is the actual waveform including the ripples and
the dashed lines here have ignored the ripple making
the small ripple approximation. And for example,
in the second interval, the dark line, our solid line is v(t) while
the dashed line is the average v. So what we do now is we calculate
the average inductor voltage. Previously the average inductor voltage
equals 0 by volt second balance, but now we're going to let the average
inductor voltage equal ldi/dt. Where here we're taking
the derivative of the average inductor current with the ripple removed or
ignored. So this average inductor voltage is
simply d times the value during the first interval plus d prime times the value
during the second interval, here and here. And we equate this then to L times
the derivative of the average I and this is our averaged equation
that describes the inductor during transient as well as DC conditions. And what this shows is how the low
frequency component of the inductor current with the ripple removed
will vary over time, okay? We can do the same thing for the capacitor,
here is the capacitor current waveform. The solid lines include the ripple and the dashed lines employ
the small ripple approximation. So the average capacitor current again,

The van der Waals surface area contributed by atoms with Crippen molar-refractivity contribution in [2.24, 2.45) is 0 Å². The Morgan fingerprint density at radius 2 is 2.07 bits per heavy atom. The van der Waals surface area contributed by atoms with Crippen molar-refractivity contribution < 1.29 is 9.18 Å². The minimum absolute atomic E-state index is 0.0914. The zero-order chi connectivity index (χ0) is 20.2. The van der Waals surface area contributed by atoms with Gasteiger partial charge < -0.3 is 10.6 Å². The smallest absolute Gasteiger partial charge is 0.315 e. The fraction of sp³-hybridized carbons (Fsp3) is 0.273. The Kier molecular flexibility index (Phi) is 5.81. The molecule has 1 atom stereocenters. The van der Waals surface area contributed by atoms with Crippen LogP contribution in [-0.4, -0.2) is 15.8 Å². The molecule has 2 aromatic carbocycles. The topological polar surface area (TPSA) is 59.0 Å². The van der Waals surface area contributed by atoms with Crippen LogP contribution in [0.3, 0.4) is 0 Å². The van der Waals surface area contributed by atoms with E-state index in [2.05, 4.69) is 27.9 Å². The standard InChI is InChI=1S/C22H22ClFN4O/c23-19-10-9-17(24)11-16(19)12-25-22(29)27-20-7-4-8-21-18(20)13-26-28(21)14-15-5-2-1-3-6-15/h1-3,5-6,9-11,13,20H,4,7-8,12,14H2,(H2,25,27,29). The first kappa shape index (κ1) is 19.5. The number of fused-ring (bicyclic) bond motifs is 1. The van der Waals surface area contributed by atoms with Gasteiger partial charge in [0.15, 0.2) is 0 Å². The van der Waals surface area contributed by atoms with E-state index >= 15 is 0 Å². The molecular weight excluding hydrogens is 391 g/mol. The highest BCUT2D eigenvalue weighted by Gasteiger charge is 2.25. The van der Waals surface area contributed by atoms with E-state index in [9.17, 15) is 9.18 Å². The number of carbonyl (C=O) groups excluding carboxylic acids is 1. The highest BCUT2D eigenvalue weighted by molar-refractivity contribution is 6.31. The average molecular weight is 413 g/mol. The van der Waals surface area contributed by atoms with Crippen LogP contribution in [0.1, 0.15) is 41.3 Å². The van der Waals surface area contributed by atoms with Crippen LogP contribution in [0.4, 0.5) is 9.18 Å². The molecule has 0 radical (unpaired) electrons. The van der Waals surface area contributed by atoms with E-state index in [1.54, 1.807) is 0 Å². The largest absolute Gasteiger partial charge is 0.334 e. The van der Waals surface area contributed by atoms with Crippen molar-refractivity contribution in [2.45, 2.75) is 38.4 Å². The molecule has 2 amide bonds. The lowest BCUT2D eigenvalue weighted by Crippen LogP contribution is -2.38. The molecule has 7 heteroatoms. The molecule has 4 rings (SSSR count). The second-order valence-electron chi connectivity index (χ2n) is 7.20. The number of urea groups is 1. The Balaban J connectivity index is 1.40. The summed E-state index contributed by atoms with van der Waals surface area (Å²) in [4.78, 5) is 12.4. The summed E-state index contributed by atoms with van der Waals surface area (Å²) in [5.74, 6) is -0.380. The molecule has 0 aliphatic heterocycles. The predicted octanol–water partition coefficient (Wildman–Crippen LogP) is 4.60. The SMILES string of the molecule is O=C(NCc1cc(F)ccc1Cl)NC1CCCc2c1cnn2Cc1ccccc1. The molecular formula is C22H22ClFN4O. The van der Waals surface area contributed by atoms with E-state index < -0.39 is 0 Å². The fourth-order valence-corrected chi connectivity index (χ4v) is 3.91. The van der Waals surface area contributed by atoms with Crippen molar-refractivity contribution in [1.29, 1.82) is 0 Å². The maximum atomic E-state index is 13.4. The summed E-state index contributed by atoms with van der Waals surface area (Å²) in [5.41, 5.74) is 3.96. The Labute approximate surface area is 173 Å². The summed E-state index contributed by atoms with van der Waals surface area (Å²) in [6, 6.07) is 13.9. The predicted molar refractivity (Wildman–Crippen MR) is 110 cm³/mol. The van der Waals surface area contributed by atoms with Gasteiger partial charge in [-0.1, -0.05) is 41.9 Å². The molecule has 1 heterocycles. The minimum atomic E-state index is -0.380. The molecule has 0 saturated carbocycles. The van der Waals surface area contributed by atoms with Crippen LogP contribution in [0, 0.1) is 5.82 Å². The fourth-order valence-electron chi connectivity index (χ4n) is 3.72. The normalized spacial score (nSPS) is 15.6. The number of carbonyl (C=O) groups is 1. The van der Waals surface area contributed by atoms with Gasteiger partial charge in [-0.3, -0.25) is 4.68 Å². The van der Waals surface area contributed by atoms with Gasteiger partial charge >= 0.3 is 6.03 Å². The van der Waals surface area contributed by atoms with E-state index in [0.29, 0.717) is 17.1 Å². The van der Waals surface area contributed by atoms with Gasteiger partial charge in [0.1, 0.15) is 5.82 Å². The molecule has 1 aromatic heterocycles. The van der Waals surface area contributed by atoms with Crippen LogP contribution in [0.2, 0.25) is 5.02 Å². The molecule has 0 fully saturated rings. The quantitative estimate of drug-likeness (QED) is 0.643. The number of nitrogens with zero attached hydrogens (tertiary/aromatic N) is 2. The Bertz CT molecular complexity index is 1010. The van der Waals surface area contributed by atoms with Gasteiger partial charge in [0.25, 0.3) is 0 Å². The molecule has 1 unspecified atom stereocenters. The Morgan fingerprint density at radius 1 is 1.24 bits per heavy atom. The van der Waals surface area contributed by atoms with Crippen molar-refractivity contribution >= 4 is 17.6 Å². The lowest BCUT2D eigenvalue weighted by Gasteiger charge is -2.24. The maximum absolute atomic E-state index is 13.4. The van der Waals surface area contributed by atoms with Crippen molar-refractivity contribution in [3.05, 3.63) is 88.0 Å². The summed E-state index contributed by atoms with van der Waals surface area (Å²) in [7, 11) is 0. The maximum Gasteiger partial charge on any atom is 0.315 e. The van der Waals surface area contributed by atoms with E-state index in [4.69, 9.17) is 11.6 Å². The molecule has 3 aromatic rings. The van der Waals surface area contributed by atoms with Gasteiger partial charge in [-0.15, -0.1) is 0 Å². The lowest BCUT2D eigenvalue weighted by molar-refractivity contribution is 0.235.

can be written as d times the value during the first interval here plus d prime times
the value during the second interval. We collect terms and equate this to c
times the derivative of the average v and we get this equation that describes
how the low frequency components of the capacitor voltage
will change with time. Finally, we know that to complete
the model of the converter we may have to write an equation for
the average input current. And in the DC case we found the DC
component of Ig the current coming out of EG and so for the AC model we
will need to do the same thing. So we express Ig during each interval and write the Ig(t) waveform and we apply
the small ripple approximation to it. So when the switch in position one
Ig is equal to the inductor current which we can write by ignoring
the ripple in the inductor current and say Ig is the average I during
the first interval, and it's zero during the second interval
when the transistor is off. So the average Ig then,
here which is the average or low frequency component of
the switched waveform Ig. That average is equal to d times
the average I plus d prime times 0. So here's our equation that we get for
the average inductor current. So to summarize, we can generalize the
ideas of inductor volts second balance and capacitor charge balance to write
the equations of the averaged or low frequency components
of the waveforms without requiring that their DC but
rather they can vary with time. We employ the small ripple approximation, the equations look very similar to
those you've already been writing, but now we allow the waveforms
to have AC variations. Okay, in the next lecture, which is
optional, we're going to discuss some of the mathematical details and
foundations behind averaging. And then in the following lectures,
which aren't optional, we're going to linearize these equations
that we derived in this lecture and then construct small signal AC
equivalence circuit models.